18 January 2013

Send an email to stop threats against the California Institute of Regenerative Medicine

-Go immediately to the bottom of this blog to send your email or send after you finish reading -

What is the California Institute of Regenerative Medicine(CIRM)?
In a nutshell, CIRM funds research to cure diseases with regenerative medicine.
The work of CIRM is very important to us – regenerating the spinal cord means we can walk again.
CIRM is currently funding three studies for spinal cord injury totalling $6.3 million.

Who runs it?
Currently, the final vote for funding goes to the board of directors called the Independent Citizens Oversight Committee (ISOC) which is a 29 member panel of experts. In this group of experts patient advocates are also included. Patient advocates are people like me and you who are suffering from spinal cord injury (and other diseases) and our families who fight to cure us.

What’s the threat?
A very negative study:  “Committee on a Review of the California Institute for Regenerative Medicine: Health Sciences Policy; Institute of Medicine”. While it has no power on its own, the study could be used as a basis for new laws attacking the program.

The study objects to the Independents Citizens Oversight Committee on two counts:

1.     The concern is that because some board members work for colleges, they may use their votes to benefit their parent organizations.  It says: “They make proposals to themselves…regarding what should be funded. They cannot exert independent oversight.”

That is not true.

Members of the governing board NEVER “make proposals to themselves”. They are prevented by law from so doing. They may not even give input on projects which would benefit their parent organizations.

2.     And most importantly, it objects to patient advocates on the board. “…The committee believes that personal conflicts of interest arising from one’s own or a family member’s affliction with a particular disease…can create bias for board members…”—Section 3-page 14)

In other words, patient advocates are automatically biased, because we are fighting to cure our loved ones or ourselves.

This attitude disrespects patient advocates and patients everywhere. It implies that we are so caught up in our own suffering that we cannot be trusted to make a rational decision. This is not only insulting, but could make board participation virtually impossible.

Consider:  an estimated 100 million Americans (one in three!) suffer a chronic disease or disability. All of these people have families.  That’s pretty much everybody— should weall be disqualified?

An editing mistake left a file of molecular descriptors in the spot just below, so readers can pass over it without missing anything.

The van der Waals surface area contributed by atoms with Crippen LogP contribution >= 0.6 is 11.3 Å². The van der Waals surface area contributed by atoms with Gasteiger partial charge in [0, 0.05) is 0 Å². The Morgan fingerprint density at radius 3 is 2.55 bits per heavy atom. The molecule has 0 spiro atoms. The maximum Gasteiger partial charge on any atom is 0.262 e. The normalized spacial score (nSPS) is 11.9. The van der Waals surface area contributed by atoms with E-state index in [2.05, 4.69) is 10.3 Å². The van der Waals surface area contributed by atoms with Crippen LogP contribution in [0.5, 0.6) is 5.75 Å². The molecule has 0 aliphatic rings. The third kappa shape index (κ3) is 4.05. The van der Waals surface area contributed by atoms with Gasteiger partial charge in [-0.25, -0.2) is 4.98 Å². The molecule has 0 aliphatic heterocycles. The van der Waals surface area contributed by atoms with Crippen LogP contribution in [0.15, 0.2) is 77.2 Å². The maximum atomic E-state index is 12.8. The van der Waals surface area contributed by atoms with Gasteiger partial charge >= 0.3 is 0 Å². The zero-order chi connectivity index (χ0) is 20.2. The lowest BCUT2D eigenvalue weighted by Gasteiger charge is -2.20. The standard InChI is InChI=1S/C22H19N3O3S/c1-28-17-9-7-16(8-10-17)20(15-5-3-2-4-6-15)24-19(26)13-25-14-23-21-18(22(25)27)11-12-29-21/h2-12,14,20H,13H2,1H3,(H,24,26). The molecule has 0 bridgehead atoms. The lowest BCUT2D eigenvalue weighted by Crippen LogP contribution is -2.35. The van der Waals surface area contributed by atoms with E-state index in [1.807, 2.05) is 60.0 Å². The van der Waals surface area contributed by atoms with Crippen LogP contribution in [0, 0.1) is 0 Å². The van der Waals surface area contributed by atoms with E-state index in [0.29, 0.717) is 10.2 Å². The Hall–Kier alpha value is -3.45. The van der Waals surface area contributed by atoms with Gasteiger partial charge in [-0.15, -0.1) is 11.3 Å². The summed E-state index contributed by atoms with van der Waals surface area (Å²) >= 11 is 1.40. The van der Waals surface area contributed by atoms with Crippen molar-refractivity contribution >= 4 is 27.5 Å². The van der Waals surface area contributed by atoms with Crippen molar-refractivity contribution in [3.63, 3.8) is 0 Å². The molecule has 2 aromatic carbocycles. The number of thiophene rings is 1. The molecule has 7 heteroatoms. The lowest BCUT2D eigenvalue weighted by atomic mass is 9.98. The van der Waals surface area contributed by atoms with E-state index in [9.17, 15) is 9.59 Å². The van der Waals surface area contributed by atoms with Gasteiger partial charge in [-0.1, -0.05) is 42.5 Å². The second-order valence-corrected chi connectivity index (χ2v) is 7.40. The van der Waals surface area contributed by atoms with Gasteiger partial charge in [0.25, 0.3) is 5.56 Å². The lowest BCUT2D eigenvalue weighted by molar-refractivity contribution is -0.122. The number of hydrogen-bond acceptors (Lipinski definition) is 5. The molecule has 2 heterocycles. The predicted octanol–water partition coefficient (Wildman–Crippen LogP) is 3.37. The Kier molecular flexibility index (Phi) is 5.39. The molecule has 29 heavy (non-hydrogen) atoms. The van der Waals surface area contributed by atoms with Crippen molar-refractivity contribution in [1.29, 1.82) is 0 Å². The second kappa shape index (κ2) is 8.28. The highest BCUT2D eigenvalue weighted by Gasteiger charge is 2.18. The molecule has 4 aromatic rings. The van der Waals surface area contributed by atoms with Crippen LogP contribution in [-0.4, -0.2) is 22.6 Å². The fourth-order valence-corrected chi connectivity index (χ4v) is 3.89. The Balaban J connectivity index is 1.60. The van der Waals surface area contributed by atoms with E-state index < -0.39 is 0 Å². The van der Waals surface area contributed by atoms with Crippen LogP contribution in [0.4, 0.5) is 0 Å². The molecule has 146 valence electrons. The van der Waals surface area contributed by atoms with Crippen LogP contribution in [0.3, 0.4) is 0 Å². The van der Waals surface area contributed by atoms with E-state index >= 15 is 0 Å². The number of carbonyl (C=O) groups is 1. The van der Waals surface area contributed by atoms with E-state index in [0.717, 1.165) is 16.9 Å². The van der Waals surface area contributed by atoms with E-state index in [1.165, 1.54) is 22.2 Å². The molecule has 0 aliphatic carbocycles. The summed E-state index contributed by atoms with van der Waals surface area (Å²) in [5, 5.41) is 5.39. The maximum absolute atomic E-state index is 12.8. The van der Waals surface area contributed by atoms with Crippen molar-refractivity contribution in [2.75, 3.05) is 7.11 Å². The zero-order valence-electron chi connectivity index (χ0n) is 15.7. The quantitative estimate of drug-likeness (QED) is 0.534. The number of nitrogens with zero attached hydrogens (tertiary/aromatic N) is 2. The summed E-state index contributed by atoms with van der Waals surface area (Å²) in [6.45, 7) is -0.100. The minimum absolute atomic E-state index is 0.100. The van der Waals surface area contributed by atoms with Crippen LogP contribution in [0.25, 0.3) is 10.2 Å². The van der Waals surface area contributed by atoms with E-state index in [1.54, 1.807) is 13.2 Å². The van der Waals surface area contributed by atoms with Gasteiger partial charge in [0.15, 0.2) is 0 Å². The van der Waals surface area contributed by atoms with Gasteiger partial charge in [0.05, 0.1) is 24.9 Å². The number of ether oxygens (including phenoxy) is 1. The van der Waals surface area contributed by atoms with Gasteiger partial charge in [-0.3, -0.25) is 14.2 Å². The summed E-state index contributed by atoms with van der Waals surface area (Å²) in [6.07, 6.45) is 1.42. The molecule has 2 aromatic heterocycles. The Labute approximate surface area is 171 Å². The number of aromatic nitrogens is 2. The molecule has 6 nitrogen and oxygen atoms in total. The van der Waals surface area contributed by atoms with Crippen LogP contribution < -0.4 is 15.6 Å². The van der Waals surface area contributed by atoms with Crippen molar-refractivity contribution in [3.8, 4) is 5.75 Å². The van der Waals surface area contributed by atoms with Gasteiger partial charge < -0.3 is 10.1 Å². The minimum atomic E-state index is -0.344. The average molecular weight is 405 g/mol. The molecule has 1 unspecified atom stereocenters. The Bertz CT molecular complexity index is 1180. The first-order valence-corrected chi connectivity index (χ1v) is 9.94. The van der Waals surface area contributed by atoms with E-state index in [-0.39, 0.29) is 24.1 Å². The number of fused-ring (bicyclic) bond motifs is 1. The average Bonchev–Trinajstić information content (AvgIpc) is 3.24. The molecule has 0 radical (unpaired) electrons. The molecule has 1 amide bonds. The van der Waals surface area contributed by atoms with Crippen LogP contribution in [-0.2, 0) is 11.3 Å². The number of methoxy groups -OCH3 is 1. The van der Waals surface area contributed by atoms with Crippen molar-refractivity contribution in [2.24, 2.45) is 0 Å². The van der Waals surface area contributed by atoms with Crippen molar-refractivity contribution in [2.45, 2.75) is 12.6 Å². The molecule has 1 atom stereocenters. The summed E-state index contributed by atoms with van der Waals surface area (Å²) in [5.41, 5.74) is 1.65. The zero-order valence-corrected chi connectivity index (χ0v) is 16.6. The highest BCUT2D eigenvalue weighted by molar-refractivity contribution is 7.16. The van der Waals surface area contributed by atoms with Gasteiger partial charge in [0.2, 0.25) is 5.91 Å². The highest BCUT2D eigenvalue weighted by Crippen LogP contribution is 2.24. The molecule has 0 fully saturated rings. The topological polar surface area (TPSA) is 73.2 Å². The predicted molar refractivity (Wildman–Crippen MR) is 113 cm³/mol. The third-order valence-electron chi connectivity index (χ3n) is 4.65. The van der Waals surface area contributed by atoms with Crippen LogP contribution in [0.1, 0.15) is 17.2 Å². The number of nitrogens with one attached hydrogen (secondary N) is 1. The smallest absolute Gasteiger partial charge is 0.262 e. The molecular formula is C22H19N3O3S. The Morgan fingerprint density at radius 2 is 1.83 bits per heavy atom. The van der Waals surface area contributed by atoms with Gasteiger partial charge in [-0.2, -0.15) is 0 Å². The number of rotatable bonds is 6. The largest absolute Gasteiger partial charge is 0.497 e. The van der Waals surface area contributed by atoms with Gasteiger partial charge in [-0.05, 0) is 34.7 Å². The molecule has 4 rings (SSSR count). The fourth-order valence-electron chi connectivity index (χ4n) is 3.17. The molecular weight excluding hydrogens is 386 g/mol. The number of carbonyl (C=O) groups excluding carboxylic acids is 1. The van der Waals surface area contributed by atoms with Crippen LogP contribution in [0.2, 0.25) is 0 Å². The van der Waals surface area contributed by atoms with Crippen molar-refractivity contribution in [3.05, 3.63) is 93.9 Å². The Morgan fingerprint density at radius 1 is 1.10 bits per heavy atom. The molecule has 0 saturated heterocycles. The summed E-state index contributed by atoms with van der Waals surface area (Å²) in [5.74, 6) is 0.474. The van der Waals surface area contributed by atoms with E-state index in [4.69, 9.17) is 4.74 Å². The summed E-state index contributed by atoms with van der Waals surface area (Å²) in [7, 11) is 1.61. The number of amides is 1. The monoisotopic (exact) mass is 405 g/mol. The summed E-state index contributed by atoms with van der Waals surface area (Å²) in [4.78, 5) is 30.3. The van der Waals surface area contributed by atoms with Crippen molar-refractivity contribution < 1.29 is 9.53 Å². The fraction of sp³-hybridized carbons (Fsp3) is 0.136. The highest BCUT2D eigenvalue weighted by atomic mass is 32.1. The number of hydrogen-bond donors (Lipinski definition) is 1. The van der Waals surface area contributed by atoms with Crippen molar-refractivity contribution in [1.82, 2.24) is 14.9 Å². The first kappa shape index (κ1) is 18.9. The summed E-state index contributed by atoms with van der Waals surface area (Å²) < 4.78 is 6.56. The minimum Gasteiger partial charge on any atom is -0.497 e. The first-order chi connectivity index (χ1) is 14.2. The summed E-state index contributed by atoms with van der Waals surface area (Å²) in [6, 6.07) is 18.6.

What does Committee on a Review of the California Institute for Regenerative Medicine recommend?
 “The board…should not be involved in day-to-day management. (It) should delegate day-to-day management responsibilities to the President…” –section 3, page 11

Sounds harmless at first—but what they mean by “day-to-day management” is deciding who gets the money.  Giving grants for stem cell research is what the program is all about. Deny that authority to the board of directors, and they might as well go home.  

Who would make those decisions now, instead of our 29-member board, and the public?
Two people.

The Senior Vice President and the President…decide on a final slate of proposals (of research projects) to submit to the ICOC for a “yes” or “no” vote on the entire slate.
…the ICOC… should NOT (emphasis added) be empowered to evaluate individual applications…..”)— Section 4, page 18

Trying to evaluate the California stem cell program without patients and patient advocates is like studying women’s issues – but only allowing the men to speak.

What can you do about it?
We all know that the voices of patient advocates are essential to running a proper system to cure disease including spinal cord injury.
You can send an email objecting to this study’s recommendations on removing the power of patient advocates from the board of directors.

Let’s make sure our voices are not silenced!

This campaign has now ended. Thanks everyone for their support.


  1. Thanks so much, Dennis!

    The California stem cell program is amazing-- but like everything great, it must be protected.

    Thank you for helping.


    Don C. Reed

  2. Please continue going forward with this valuable program.
    Thank you.
    Chuck Foss